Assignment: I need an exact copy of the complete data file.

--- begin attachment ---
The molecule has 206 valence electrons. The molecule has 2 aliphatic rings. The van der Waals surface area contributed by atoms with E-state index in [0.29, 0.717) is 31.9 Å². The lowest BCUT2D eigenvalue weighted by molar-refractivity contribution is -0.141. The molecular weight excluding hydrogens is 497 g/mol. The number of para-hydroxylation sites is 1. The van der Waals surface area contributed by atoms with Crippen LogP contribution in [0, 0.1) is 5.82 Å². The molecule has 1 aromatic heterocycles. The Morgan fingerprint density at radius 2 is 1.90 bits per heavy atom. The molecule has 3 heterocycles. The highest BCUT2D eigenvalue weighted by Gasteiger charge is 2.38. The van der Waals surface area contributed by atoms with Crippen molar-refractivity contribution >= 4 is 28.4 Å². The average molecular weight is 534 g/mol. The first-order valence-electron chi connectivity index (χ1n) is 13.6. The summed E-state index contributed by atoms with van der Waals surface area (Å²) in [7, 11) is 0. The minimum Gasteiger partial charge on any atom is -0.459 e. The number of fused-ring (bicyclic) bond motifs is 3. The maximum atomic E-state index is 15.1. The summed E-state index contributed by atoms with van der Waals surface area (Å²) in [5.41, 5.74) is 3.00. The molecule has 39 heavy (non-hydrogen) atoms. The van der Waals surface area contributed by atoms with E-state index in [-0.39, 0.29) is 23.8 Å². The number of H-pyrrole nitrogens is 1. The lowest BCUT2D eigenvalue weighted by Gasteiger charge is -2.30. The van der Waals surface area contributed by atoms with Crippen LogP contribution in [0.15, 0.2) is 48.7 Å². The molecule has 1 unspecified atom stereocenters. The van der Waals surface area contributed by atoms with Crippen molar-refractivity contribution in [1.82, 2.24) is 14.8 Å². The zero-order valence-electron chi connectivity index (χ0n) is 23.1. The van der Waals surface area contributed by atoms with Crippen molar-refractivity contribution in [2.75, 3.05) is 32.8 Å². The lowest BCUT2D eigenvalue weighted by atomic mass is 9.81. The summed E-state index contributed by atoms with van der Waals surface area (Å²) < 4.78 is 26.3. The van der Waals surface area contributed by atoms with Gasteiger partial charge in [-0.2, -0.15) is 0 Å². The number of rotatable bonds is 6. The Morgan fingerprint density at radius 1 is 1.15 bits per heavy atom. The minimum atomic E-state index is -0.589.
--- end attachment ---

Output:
The molecule has 206 valence electrons. The molecule has 2 aliphatic rings. The van der Waals surface area contributed by atoms with E-state index in [0.29, 0.717) is 31.9 Å². The lowest BCUT2D eigenvalue weighted by molar-refractivity contribution is -0.141. The molecular weight excluding hydrogens is 497 g/mol. The number of para-hydroxylation sites is 1. The van der Waals surface area contributed by atoms with Crippen LogP contribution in [0, 0.1) is 5.82 Å². The molecule has 1 aromatic heterocycles. The Morgan fingerprint density at radius 2 is 1.90 bits per heavy atom. The molecule has 3 heterocycles. The highest BCUT2D eigenvalue weighted by Gasteiger charge is 2.38. The van der Waals surface area contributed by atoms with Crippen molar-refractivity contribution >= 4 is 28.4 Å². The average molecular weight is 534 g/mol. The first-order valence-electron chi connectivity index (χ1n) is 13.6. The summed E-state index contributed by atoms with van der Waals surface area (Å²) in [7, 11) is 0. The minimum Gasteiger partial charge on any atom is -0.459 e. The number of fused-ring (bicyclic) bond motifs is 3. The maximum atomic E-state index is 15.1. The summed E-state index contributed by atoms with van der Waals surface area (Å²) in [5.41, 5.74) is 3.00. The molecule has 39 heavy (non-hydrogen) atoms. The van der Waals surface area contributed by atoms with E-state index in [-0.39, 0.29) is 23.8 Å². The number of H-pyrrole nitrogens is 1. The lowest BCUT2D eigenvalue weighted by Gasteiger charge is -2.30. The van der Waals surface area contributed by atoms with Crippen LogP contribution in [0.15, 0.2) is 48.7 Å². The molecule has 1 unspecified atom stereocenters. The van der Waals surface area contributed by atoms with Crippen molar-refractivity contribution in [1.82, 2.24) is 14.8 Å². The zero-order valence-electron chi connectivity index (χ0n) is 23.1. The van der Waals surface area contributed by atoms with Crippen molar-refractivity contribution in [2.75, 3.05) is 32.8 Å². The lowest BCUT2D eigenvalue weighted by atomic mass is 9.81. The summed E-state index contributed by atoms with van der Waals surface area (Å²) < 4.78 is 26.3. The van der Waals surface area contributed by atoms with Gasteiger partial charge in [-0.2, -0.15) is 0 Å². The number of rotatable bonds is 6. The Morgan fingerprint density at radius 1 is 1.15 bits per heavy atom. The minimum atomic E-state index is -0.589.